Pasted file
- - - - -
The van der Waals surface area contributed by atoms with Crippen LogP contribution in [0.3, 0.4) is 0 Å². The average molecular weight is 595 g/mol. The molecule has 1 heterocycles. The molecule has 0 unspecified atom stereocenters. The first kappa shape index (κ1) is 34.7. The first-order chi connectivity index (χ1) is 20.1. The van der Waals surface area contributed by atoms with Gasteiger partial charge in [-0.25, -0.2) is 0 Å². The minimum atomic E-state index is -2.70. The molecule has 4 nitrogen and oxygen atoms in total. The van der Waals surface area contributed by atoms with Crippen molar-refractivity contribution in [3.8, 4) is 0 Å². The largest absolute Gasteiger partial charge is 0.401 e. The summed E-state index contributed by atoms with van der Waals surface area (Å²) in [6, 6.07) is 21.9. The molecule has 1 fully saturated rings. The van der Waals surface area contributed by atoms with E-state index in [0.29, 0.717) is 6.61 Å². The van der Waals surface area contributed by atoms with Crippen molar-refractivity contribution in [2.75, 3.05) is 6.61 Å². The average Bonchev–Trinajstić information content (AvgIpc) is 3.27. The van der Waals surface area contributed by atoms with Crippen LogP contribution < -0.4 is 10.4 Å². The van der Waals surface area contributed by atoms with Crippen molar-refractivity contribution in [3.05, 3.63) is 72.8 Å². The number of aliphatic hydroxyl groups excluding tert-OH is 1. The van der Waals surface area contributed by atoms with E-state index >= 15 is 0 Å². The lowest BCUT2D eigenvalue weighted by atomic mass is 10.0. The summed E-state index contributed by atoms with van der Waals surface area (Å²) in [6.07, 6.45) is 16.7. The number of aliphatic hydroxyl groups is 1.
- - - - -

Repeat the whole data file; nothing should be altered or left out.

The van der Waals surface area contributed by atoms with Crippen LogP contribution in [0.3, 0.4) is 0 Å². The average molecular weight is 595 g/mol. The molecule has 1 heterocycles. The molecule has 0 unspecified atom stereocenters. The first kappa shape index (κ1) is 34.7. The first-order chi connectivity index (χ1) is 20.1. The van der Waals surface area contributed by atoms with Gasteiger partial charge in [-0.25, -0.2) is 0 Å². The minimum atomic E-state index is -2.70. The molecule has 4 nitrogen and oxygen atoms in total. The van der Waals surface area contributed by atoms with Crippen molar-refractivity contribution in [3.8, 4) is 0 Å². The largest absolute Gasteiger partial charge is 0.401 e. The summed E-state index contributed by atoms with van der Waals surface area (Å²) in [6, 6.07) is 21.9. The molecule has 1 fully saturated rings. The van der Waals surface area contributed by atoms with E-state index in [0.29, 0.717) is 6.61 Å². The van der Waals surface area contributed by atoms with Crippen molar-refractivity contribution in [2.75, 3.05) is 6.61 Å². The average Bonchev–Trinajstić information content (AvgIpc) is 3.27. The van der Waals surface area contributed by atoms with Crippen LogP contribution < -0.4 is 10.4 Å². The van der Waals surface area contributed by atoms with Crippen molar-refractivity contribution in [3.05, 3.63) is 72.8 Å². The number of aliphatic hydroxyl groups excluding tert-OH is 1. The van der Waals surface area contributed by atoms with E-state index >= 15 is 0 Å². The lowest BCUT2D eigenvalue weighted by atomic mass is 10.0. The summed E-state index contributed by atoms with van der Waals surface area (Å²) in [6.07, 6.45) is 16.7. The number of aliphatic hydroxyl groups is 1.